LIVE FUTURES REPORT 20/09: LME base metals climb higher; Al hits new high

Base metals prices on the London Metal Exchange were stronger across the board in the morning of Wednesday September 20, led by nickel prices climbing 1.8%.

A pick-up in buying activity for stainless steel products has given some lift to nickel prices after they dipped below $11,000 per tonne earlier this week.

Aluminium prices continued to strengthen this morning, hitting a high of $2,182.50 per tonne, the highest since January 3, 2013. LME stocks continue to fall and a further 14,200 tonnes were freshly cancelled today, taking the total amount of cancelled aluminium this week to 41,000 tonnes.

“Investors [are] becoming increasingly confident that recent curbs on Chinese [aluminium] capacity are having an impact,” ANZ Research said.

“This has seen inventories continue to be drawn down. LME stockpiles are down 41% this year, with August levels hitting a nine-year low,” the bank added.

Lead and zinc prices also continue to bounce higher with lead prices finding support from supply tightness amid continuing environmental inspections in China.

“The environmental inspections have driven many miners to suspend production and undergo maintenance, which has tightened the supply of zinc and lead in the last two months,” a Shanghai-based trader said.

Copper continues to bounce back

  • The three-month copper price was up $11.50 to $6,550.50 per tonne.
  • Stocks on the LME increased a net 13,225 tonnes to 313,850 tonnes, which constitutes the majority of the deliveries into Busan and Gwangyang. This follows over 100,000 tonnes of copper delivered into LME-listed warehouses last week.
  • 20,150 tonnes of copper was also re-warranted today as the benchmark cash/three-month rate is currently at a wide $49.50 per tonne contango.
  • “We remain bullish for copper’s fundamentals overall as improving demand and supply disruptions are set to tighten the supply/demand balance,” Metal Bulletin analyst James Moore said. “But the recent build in stocks does little to signal any shortage of material, as the market continues to work through ample scrap availability brought out by higher prices.”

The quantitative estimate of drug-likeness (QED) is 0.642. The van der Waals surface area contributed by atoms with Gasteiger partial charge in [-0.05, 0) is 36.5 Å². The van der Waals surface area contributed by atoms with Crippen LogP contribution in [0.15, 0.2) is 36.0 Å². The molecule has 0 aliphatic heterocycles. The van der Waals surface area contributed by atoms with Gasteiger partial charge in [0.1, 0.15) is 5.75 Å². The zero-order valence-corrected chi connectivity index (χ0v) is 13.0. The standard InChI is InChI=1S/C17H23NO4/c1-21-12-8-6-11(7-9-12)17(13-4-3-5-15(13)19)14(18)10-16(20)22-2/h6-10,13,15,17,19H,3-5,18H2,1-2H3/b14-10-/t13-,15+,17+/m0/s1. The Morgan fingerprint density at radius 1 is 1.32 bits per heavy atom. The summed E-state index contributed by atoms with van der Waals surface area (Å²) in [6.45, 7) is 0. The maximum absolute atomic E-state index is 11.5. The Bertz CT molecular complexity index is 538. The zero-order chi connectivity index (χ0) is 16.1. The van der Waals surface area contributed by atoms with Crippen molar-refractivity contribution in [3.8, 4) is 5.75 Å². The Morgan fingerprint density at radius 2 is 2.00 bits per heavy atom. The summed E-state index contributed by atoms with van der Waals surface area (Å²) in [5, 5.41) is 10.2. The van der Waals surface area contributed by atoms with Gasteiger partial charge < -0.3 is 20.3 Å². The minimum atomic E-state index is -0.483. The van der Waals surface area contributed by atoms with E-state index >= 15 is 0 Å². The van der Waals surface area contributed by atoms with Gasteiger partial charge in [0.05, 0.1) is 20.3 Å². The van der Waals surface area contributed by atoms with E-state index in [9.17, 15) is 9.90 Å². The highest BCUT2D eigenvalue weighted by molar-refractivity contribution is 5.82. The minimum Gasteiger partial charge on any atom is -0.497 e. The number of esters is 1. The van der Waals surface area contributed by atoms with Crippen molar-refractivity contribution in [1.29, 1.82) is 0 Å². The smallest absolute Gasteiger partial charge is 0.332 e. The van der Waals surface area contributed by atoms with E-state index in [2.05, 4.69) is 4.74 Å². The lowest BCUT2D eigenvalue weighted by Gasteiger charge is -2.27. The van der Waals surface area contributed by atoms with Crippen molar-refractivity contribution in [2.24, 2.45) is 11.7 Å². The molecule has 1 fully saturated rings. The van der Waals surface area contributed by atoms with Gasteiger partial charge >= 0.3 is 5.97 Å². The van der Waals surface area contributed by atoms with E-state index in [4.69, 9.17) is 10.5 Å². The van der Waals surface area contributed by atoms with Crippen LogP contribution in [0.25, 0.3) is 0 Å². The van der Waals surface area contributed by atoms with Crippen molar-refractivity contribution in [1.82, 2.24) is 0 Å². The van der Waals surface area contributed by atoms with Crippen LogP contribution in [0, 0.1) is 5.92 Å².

• The copper price ascent that began about a month ago brought the red metal to a three-year high and suggested that the industry was heading for a strong 2018, but persistent weakness in the physical market prompted a healthy amount of scepticism.
  • Copper is entering a critical period where the mating season will produce annual contracts that represent roughly 80% of all US demand.

Base metals up

  • The three-month aluminium price rose by $49 to $2,173 per tonne. Stocks declined 2,725 tonnes to 1,303,925 tonnes.
  • Nickel’s three-month price was up $205 to $11,345 per tonnes. Inventories dipped 2,766 tonnes to 380,736 tonnes.
  • The three-month zinc price increased by $22.50 to $3,128.50 per tonne. Stocks were down 1,275 tonnes to 266,250 tonnes.
  • Lead’s three-month price was $34 higher at $2,454 per tonne. Inventories dipped 125 tonnes to 162,575 tonnes.
  • The three-month tin price rose by $70 to $20,720 per tonne. Stocks were 105 higher at 2,035 tonnes.

Currency moves and data releases

  • The dollar index was recently down 0.17% to 91.67.
  • In other commodities, the Brent crude oil spot price was up 0.07% to $55.41 per barrel.
  • Today, UK monthly retail sales are due along with a host of US data including existing home sales, crude oil inventories as well as the conclusion of the US Federal Open Market Committee’s September meeting with its economic projections, statement, rate decisions and press conference.
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